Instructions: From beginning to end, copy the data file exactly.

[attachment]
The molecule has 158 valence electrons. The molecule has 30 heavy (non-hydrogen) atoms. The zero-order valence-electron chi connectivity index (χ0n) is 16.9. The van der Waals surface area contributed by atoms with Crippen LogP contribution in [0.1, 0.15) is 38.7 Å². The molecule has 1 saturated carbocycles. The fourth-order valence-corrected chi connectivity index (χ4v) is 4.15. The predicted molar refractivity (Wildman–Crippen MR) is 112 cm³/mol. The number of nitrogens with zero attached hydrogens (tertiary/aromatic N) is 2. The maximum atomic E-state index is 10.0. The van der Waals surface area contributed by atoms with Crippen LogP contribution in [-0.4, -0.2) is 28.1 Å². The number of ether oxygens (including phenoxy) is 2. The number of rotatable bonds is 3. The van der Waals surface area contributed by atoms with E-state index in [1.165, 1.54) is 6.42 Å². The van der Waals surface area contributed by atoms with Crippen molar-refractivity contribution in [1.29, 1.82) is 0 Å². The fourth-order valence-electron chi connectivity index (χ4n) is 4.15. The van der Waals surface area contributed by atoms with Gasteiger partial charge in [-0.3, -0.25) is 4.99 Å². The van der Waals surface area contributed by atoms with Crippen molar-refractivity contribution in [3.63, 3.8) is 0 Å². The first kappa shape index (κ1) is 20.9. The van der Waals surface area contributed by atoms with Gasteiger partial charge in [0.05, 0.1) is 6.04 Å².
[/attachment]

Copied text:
The molecule has 158 valence electrons. The molecule has 30 heavy (non-hydrogen) atoms. The zero-order valence-electron chi connectivity index (χ0n) is 16.9. The van der Waals surface area contributed by atoms with Crippen LogP contribution in [0.1, 0.15) is 38.7 Å². The molecule has 1 saturated carbocycles. The fourth-order valence-corrected chi connectivity index (χ4v) is 4.15. The predicted molar refractivity (Wildman–Crippen MR) is 112 cm³/mol. The number of nitrogens with zero attached hydrogens (tertiary/aromatic N) is 2. The maximum atomic E-state index is 10.0. The van der Waals surface area contributed by atoms with Crippen LogP contribution in [-0.4, -0.2) is 28.1 Å². The number of ether oxygens (including phenoxy) is 2. The number of rotatable bonds is 3. The van der Waals surface area contributed by atoms with E-state index in [1.165, 1.54) is 6.42 Å². The van der Waals surface area contributed by atoms with Crippen molar-refractivity contribution in [1.29, 1.82) is 0 Å². The fourth-order valence-electron chi connectivity index (χ4n) is 4.15. The van der Waals surface area contributed by atoms with Gasteiger partial charge in [-0.3, -0.25) is 4.99 Å². The van der Waals surface area contributed by atoms with Crippen molar-refractivity contribution in [3.63, 3.8) is 0 Å². The first kappa shape index (κ1) is 20.9. The van der Waals surface area contributed by atoms with Gasteiger partial charge in [0.05, 0.1) is 6.04 Å².